Can Scents Create New Species? Smells Like Orchid Bee Evolution

January 17, 2020

A male orchid bee zips around the rainforest, a flash of iridescent green against an equally emerald background. The bee stops at various flowers, fungi and dead trees, collecting fragrant particles and storing them in pockets in its hind legs. Then, it perches on a tree trunk. But the bee doesn’t rest. Instead, it flitters about, using its wings to disperse a bouquet of perfumes into the air.

The aromatic efforts are all for the sake of attracting a mate.  

Attack of the Clones: Investigating the Non-Genetic Origins of Behavior with New Faculty Kate Laskowski

November 22, 2019
About 250,000 years ago, in the region that would become southern Texas and northern Mexico, a unique evolutionary event reshaped the future of a local fish species.

A female Atlantic molly (Poecilia mexicana) reproduced with a male Sailfin molly (Poecilia latipinna), producing a unique fish hybrid called the Amazon molly (Poecilia formosa). In many cases, nature safeguards hybrids through sterility. But in the case of the Amazon molly, something extraordinary happened.

Distinguished Professor Art Shapiro Profiled by The Los Angeles Times

November 12, 2019

November 12, 2019

"Meet the scientist who's been counting California butterflies for 47 years and has no plans to stop," reads the headline for a profile article about Distinguished Professor Art Shapiro, of the Department of Evolution and Ecology and the Center for Population Biology. The piece was published today in the Los Angeles Times.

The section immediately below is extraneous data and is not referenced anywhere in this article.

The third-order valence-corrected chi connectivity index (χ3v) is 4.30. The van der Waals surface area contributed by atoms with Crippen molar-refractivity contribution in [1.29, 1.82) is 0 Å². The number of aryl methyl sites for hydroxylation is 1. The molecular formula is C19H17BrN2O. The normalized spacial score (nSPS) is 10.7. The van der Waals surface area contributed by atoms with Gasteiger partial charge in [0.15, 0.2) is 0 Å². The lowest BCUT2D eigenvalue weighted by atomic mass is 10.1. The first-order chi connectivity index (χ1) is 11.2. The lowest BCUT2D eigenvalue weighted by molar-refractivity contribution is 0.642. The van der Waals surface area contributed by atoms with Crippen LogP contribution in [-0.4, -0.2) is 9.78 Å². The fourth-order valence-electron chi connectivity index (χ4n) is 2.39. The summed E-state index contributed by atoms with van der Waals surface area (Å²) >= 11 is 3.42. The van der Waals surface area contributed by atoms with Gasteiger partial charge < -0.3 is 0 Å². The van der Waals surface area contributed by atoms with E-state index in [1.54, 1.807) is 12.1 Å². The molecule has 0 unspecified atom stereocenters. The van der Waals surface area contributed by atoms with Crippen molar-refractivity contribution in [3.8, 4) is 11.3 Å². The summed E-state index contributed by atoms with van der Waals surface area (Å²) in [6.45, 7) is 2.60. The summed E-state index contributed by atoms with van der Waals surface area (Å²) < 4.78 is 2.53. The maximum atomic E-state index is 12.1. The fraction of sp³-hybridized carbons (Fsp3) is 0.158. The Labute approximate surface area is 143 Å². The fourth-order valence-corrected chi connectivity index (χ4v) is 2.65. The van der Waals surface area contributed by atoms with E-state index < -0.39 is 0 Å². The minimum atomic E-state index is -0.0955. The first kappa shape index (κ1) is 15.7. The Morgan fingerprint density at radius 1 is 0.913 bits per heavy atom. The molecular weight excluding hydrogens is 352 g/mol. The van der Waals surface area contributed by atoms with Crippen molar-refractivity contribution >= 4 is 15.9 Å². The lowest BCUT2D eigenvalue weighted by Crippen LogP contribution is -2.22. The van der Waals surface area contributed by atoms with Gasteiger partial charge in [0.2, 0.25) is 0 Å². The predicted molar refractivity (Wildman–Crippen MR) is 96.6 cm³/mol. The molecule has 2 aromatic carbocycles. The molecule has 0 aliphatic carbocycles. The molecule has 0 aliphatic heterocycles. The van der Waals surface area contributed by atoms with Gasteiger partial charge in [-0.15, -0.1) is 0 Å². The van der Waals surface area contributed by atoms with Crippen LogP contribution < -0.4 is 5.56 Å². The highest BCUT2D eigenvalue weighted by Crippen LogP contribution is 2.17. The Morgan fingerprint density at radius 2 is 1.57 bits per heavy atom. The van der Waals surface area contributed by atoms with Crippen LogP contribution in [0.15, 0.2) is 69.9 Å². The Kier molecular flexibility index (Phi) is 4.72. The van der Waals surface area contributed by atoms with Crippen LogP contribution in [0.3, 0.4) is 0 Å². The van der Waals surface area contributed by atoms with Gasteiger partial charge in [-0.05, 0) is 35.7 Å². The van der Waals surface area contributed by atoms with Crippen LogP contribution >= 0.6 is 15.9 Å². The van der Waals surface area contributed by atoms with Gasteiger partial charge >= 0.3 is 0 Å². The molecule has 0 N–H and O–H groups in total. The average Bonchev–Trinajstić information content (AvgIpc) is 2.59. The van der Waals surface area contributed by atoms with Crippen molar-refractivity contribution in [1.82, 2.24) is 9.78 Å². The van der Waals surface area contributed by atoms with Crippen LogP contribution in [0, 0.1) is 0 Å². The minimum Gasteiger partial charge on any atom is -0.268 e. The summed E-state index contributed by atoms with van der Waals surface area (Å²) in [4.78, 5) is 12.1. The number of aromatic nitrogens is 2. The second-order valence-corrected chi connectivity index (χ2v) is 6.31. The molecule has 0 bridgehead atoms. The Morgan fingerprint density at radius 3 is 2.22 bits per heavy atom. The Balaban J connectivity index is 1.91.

Aggie Hero: Professor Jonathan Eisen

November 08, 2019

November 05, 2019

Posted by Tanya Perez

Perhaps the best way to sum up Professor Jonathan Eisen’s philosophy is to note his belief that “It is important to fix that which is easily fixable.” 

Eisen, who has appointments in the Genome Center, the department of evolution and ecology, and the department of medical microbiology and immunology, “uses his powers of national influence for good,” according to his Aggie Hero nominator. 

Elastic Slingshot Powers Snipefish Feeding

October 29, 2019

The snipefish, an ocean-dwelling relative of the seahorse, has a very long, skinny snout ending in a tiny mouth. A recent study by UC Davis graduate student Sarah Longo shows that snipefish feed with an elastic-boosted head flick at almost unprecedented speed.

“At as little as two milliseconds, it’s among the fastest feeding events ever recorded for fish,” said Longo, now a postdoctoral researcher at Duke University.